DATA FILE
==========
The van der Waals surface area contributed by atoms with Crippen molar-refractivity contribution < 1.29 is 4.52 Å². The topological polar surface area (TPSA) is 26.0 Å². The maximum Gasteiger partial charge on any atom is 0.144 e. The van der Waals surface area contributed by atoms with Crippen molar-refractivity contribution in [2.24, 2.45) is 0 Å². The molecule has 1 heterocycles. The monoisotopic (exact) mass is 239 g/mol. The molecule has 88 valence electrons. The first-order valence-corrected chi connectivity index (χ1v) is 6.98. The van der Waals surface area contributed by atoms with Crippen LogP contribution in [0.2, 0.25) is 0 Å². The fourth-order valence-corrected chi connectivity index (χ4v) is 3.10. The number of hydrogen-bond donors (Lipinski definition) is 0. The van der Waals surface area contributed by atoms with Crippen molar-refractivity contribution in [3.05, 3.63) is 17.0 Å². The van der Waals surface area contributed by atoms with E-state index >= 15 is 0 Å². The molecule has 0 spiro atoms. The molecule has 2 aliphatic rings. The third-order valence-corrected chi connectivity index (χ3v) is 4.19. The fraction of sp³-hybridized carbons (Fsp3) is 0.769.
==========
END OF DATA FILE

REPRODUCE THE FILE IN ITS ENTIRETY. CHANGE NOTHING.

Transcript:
The van der Waals surface area contributed by atoms with Crippen molar-refractivity contribution < 1.29 is 4.52 Å². The topological polar surface area (TPSA) is 26.0 Å². The maximum Gasteiger partial charge on any atom is 0.144 e. The van der Waals surface area contributed by atoms with Crippen molar-refractivity contribution in [2.24, 2.45) is 0 Å². The molecule has 1 heterocycles. The monoisotopic (exact) mass is 239 g/mol. The molecule has 88 valence electrons. The first-order valence-corrected chi connectivity index (χ1v) is 6.98. The van der Waals surface area contributed by atoms with Crippen LogP contribution in [0.2, 0.25) is 0 Å². The fourth-order valence-corrected chi connectivity index (χ4v) is 3.10. The number of hydrogen-bond donors (Lipinski definition) is 0. The van der Waals surface area contributed by atoms with Crippen molar-refractivity contribution in [3.05, 3.63) is 17.0 Å². The van der Waals surface area contributed by atoms with E-state index >= 15 is 0 Å². The molecule has 0 spiro atoms. The molecule has 2 aliphatic rings. The third-order valence-corrected chi connectivity index (χ3v) is 4.19. The fraction of sp³-hybridized carbons (Fsp3) is 0.769.